A theory of management that is applied to workflows in several engineering processes. It aims to improve economic efficiency and labor productivity.
Scientific Management Details
Frederick Winslow Taylor created scientific management theory. He published a book called Principles of Scientific Management, which outlined theories for better workforce management. Before Taylor's publication, many employers believed that workers were lazy and deliberately worked slowly and inefficiently to protect their jobs.
Scientific management has four main principles; these principles are still being applied in several organizations today.
An employer must break down a job into small tasks, and each task must be viewed scientifically to determine the "one best way" to perform the job. This was significantly different from the earlier practices where workers devised their ways to do the job.
Hire the right workers and provide them proper hands-on training to enable them to work with maximum efficiency.
Worker's performance is to be continuously monitored, and regular feedback is provided.
Employers must adequately separate work between management and labor. This enables workers to execute their daily tasks efficiently and allows the management to plan and train accordingly.
Real-World Example of Scientific Management
Frederick Taylor's scientific management theory was based on the principle that individual workers would be more effective if assigned roles suited their expertise and skill set. Taylor noted that workers' unnecessary movement would decrease productivity, especially in the manufacturing and automobile industry. During this time, Henry Ford of Ford Motor Company hired Taylor to examine their production workflow and determine the best approach to increase productivity.
In 1908, Ford's Model T was coming into production. Before hiring Taylor, the price of the Ford Model T was $825. The first step in Taylor's scientific management approach was to examine the individual parts required to build the automobile. According to Taylor's theory, the larger parts of the car were made stationery, and employees brought the smaller parts to the vehicle. This strategy sped up the production process significantly. To further quicken the production process, Ford made the workers remain stationary in an assembly line as the car's body moved through workstations.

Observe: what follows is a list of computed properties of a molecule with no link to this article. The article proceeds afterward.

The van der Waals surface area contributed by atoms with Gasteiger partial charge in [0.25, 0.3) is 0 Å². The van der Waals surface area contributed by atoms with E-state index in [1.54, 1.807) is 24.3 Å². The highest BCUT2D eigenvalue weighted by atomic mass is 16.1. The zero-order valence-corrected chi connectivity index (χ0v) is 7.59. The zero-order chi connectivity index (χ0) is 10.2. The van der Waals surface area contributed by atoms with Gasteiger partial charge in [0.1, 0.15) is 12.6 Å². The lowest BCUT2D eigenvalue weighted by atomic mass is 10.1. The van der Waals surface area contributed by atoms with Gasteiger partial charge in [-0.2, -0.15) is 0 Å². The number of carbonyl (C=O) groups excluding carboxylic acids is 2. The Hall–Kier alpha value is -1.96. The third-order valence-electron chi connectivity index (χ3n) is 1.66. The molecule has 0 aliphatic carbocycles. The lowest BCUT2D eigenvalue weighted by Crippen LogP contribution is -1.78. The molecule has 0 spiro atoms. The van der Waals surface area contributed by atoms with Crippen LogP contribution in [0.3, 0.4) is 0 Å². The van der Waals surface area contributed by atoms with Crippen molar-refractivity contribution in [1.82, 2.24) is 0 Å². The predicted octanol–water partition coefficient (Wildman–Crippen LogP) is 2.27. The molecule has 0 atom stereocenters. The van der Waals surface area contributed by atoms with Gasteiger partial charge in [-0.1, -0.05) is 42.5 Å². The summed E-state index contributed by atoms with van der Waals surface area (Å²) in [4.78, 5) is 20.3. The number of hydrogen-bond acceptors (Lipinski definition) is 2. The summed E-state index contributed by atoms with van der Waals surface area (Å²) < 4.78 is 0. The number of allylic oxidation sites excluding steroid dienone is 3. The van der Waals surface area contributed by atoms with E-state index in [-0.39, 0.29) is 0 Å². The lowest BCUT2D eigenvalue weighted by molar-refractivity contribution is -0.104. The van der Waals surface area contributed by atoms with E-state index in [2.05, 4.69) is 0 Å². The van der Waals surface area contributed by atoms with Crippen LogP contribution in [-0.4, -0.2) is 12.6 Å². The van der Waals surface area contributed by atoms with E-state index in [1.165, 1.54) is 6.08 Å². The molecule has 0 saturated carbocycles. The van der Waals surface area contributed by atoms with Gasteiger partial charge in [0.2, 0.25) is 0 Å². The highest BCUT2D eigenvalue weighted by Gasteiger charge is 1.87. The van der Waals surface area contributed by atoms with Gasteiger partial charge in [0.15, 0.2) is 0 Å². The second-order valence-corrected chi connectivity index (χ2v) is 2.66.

Workers would pull the car by rope from one workstation to another and perform the specialized assigned tasks. This process further increased the production speed of vehicles. Over the years, employers put several other streamlining methods in place based on Taylor's Scientific Management Theory. By 1914, Ford managed to bring the average time of production of the Model T to 93 minutes, and as a result, Ford was able to lower the price to $575. By the end of 1914, Ford had managed to capture 48% of the automobile industry's market share.
Significance of Scientific Management
Even after 100 years of its birth, Scientific Management still is of great relevance in today's organizations. Taylor believed in a complete mental revolution in the workplace. Scientific Management aimed to combine the interests of labor and management to create a harmonious work environment. This enabled maximum profits for the company, which could be split fairly between the two parties.
Scientific Management brought about better management practices through scientific methods such as incentive plans, rest hours, paid time-off, etc. Taylor introduced the concept of "fair day's work for a fair day's wage." This concept enabled workers to perform at their maximum potential by eliminating wasteful motions.
Taylor introduced the incentive and reward concept because workers who produced more than the standard output were given better compensation and rewards than workers who produced lesser than the standard output. This initiative motivated workers to increase their efficiency to make financial gains.